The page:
- The findings were based on two new significant studies published in the New England Journal of Medicine on Wednesday. The studies also found, however, that the vaccine is effective in helping prevent hospitalization and death for at least six months.
- The first study, conducted by researchers in Qatar, found that protection against the disease was “negligible” after the first dose, peaking at about 37% in the third week. A month after the second dose, protection climbed to about 78%, but the efficacy began to drop gradually after that – to as low as 20% between 5 and 7 months after the second dose, a WebMD news brief explains.
- The second study published by the Journal found that antibody levels in the blood declined rapidly after six months. Men, people over the ages of 65 and those with weaker immune systems experienced the steepest drops in antibody levels.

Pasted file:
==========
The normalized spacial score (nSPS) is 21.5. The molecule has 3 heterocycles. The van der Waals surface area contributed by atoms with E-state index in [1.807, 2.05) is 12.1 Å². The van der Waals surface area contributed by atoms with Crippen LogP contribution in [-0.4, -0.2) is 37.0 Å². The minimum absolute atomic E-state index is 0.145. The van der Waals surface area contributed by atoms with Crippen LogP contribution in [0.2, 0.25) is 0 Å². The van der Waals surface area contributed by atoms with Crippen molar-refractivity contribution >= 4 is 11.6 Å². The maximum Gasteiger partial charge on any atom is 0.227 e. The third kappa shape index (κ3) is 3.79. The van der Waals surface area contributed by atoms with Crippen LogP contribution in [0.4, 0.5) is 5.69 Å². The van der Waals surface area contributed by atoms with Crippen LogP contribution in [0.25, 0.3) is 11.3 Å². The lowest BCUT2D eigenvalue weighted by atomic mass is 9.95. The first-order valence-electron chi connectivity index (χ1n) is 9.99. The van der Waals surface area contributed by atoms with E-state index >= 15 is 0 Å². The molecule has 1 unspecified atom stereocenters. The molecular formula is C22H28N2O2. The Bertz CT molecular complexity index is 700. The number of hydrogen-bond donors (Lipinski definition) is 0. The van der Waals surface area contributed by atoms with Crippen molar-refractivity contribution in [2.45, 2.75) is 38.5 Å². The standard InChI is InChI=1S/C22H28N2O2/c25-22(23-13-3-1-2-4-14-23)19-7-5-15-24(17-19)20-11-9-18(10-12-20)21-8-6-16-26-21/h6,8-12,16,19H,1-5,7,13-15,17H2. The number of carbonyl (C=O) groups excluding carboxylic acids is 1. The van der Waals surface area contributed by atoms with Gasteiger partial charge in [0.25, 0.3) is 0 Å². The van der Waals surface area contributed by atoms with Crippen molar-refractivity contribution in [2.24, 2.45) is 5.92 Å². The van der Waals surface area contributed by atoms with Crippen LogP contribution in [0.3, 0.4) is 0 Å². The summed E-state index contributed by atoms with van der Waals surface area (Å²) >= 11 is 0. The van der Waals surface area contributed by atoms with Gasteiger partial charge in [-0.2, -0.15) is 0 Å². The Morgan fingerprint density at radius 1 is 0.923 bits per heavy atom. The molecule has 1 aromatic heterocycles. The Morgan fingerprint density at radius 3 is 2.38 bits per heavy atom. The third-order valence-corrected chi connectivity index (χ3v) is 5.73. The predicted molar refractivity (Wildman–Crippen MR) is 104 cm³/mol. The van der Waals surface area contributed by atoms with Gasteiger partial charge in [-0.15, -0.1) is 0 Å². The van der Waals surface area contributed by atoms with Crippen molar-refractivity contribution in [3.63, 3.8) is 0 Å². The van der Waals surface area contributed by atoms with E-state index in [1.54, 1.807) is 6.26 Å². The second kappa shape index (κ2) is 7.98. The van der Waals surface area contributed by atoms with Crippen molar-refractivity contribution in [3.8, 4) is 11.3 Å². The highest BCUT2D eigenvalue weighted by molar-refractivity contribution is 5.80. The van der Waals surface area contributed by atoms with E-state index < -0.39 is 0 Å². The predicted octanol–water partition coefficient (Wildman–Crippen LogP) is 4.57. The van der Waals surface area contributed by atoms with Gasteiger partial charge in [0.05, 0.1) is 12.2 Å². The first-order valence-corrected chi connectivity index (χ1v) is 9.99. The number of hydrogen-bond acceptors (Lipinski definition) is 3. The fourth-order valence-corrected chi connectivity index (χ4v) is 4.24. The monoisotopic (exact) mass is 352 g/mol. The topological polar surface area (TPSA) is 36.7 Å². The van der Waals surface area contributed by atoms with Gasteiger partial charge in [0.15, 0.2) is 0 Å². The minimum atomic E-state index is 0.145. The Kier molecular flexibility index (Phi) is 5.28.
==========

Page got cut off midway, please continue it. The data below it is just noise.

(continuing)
- The new data is consistent with another recent report published in the peer-reviewed journal, The Lancet, which found that the effectiveness of the Pfizer vaccine drops from 88% a month after the second dose to 47% six months later.
- “These findings suggest that a large proportion of the vaccinated population could lose its protection against infection in the coming months, perhaps increasing the potential for new epidemic waves,” the New England Journal of Medicine researchers wrote in the study.
Local COVID-19 Update
On Friday, October 8, Virginia reported 44 new Covid-19 deaths and 2,836 new cases. There are currently 1,781 patients currently in the hospital. The state’s average test positivity rate is 8%, but the average positivity rate in Hampton Roads is slightly higher, at 10.9%.
Community transmission of Covid-19, based on the 7-day metrics from the CDC Data COVID tracker, is:
- HIGH in Williamsburg (New positive cases: 22, percent positivity: 18.92%, percent of eligible population vaccinated 41.8%)
- HIGH in James City County (New positive cases: 195, percent positivity: 8.35%, percent of eligible population vaccinated: 57.8%)